Neko Case, City Recital Hall

January 12, 2009

Oh Lord how l love the rich, velvet tones of Neko Case’s gutsy soprano voice. She is a singer’s singer, as effortless on those crisp clean top notes as she is deep down in the bottom of her range. It’s a femme fatale of a voice, perfect for Country Noir – strong and expressive and seductive but with just a hint of sweetness. Case is in town as part of the Sydney Festival, a sprawling showcase of some of the best arts and culture experiences happening across the globe. The festival is famed for bringing great musical talent to the city and putting them in venues that aren’t typically used as performance spaces, and that is perhaps where the problem lies with this show. Case hates the venue. And because it’s her second show, most of the audience already know there’s a problem with the space because a pretty disappointing review of last night’s performance has been published in the Sydney Morning Herald .

I wasn’t at the fateful first gig so I can’t say if I agree with Herald reviewer Bernard Zuel’s sentiments or not. But what I can say is that the City Recital Hall is a pretty lame place to watch a rock show. It’s a well-lit room with tiered seating and polished surfaces and white wine served in tiny plastic cups. As someone who prefers guzzling beer in venues where I can feel my feet sticking to the floor, I can empathise with Case, who belongs in dimly lit bars with squelching gin soaked carpet and not on a stage designed for string quartets and chamber orchestras.

But… the show must go on…

Neko and her band bring a humble and endearing presence to a stage that they are clearly uncomfortable on. There is a gorgeous camaraderie between Case, who barely talks between songs, and her bawdy backing vocalist Kelly Hogan. Hogan is unafraid to joke with the audience and with the band, and of course, effortlessly provides that rich haunting echo that makes the harmony hit you were it hurts. Most of the set list is made up of the most recent record Middle Cyclone, with highlights including ‘This Tornado Loves You’ and the tender, mournful ‘Vengeance is Sleeping’. In jeans and sneakers, Case’s casual stage presence is juxtaposed with the glamorous melodrama in every drawn out note and by the time the band breaks into ‘That Teenage Feeling’ from 2006’s Fox Confessor Brings The Flood, I’ve been well and truly wooed. But somewhat foolishly, I am lulled into a false sense that the rest of the audience is swooning too… until this happens…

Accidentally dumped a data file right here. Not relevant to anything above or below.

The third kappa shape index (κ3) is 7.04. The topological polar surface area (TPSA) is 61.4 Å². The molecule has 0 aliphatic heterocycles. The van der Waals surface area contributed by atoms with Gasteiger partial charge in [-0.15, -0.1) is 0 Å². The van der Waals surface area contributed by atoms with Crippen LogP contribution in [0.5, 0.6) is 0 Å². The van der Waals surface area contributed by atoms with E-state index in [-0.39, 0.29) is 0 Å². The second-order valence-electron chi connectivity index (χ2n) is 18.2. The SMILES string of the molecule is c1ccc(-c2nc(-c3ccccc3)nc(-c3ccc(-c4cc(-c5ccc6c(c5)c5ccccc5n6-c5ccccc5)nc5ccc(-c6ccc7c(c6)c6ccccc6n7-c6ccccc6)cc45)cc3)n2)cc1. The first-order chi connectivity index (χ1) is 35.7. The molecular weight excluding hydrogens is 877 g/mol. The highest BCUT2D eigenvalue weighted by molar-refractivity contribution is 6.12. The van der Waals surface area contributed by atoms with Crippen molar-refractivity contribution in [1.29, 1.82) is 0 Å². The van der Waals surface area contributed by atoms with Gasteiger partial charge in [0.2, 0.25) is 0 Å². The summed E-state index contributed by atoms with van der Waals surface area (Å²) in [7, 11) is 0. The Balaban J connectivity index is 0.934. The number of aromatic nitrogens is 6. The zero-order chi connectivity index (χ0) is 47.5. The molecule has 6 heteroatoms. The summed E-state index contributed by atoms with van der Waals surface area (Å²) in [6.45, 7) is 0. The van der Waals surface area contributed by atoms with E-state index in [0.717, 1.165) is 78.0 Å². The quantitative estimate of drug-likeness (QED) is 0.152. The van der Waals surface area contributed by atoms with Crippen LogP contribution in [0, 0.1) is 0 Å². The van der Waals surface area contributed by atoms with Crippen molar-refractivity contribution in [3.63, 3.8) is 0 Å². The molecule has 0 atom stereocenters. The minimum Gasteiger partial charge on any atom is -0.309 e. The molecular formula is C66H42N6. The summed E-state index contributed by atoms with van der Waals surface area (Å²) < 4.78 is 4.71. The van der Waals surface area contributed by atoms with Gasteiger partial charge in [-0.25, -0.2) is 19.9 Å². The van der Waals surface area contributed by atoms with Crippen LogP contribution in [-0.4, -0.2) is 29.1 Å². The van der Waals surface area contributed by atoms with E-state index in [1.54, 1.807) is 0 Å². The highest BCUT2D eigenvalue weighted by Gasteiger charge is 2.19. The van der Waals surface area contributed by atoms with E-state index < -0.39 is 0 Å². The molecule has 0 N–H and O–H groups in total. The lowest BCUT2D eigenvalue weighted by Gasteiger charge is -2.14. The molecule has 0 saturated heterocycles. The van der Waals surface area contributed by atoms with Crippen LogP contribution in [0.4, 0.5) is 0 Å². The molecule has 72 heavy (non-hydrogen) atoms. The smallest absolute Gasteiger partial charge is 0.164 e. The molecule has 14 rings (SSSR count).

Idiot lady in the audience: Can you turn the amps off?

My internal monologue: Hey rude festival twat, don’t ruin the vibe with your rude interjections and clear lack of knowledge about the artist, her back catalogue and the finer points of Country Noir (i.e. the necessary use of an amp!)

Rest of the audience: silence, collective sip of alcoholic beverage, more silence.

Neko Case: What a fucking stupid question. This is a rock show. Can you go and sit in the toilet? You might enjoy the show a whole lot more from there.

It’s hard to say what happens to the gig from here, except that it is tense. Case has defended her right to play her songs the way she always has, to someone who clearly hasn’t listened to any of her albums and is probably there on a sponsor affiliated freebie ticket. The overwhelming feeling in my section of the audience (i.e. diehard country fans in the back row of the second tier) is one of embarrassment and hope that the show can go on.

Indeed it does, and Case’s full, sad melodies echo across the hated hall and the hater(s) in the audience. I soak it up, grateful just to hear one of the finest voices of her generation live in my city. But I can’t help but sit there hoping that next time Case comes to town, if she braves our fair city again, we’re in a seedy, dark venue with seedy, dark patrons to listen to seedy, dark music without festival types doing their best to make it seem as though beautiful music is falling on deaf ears.

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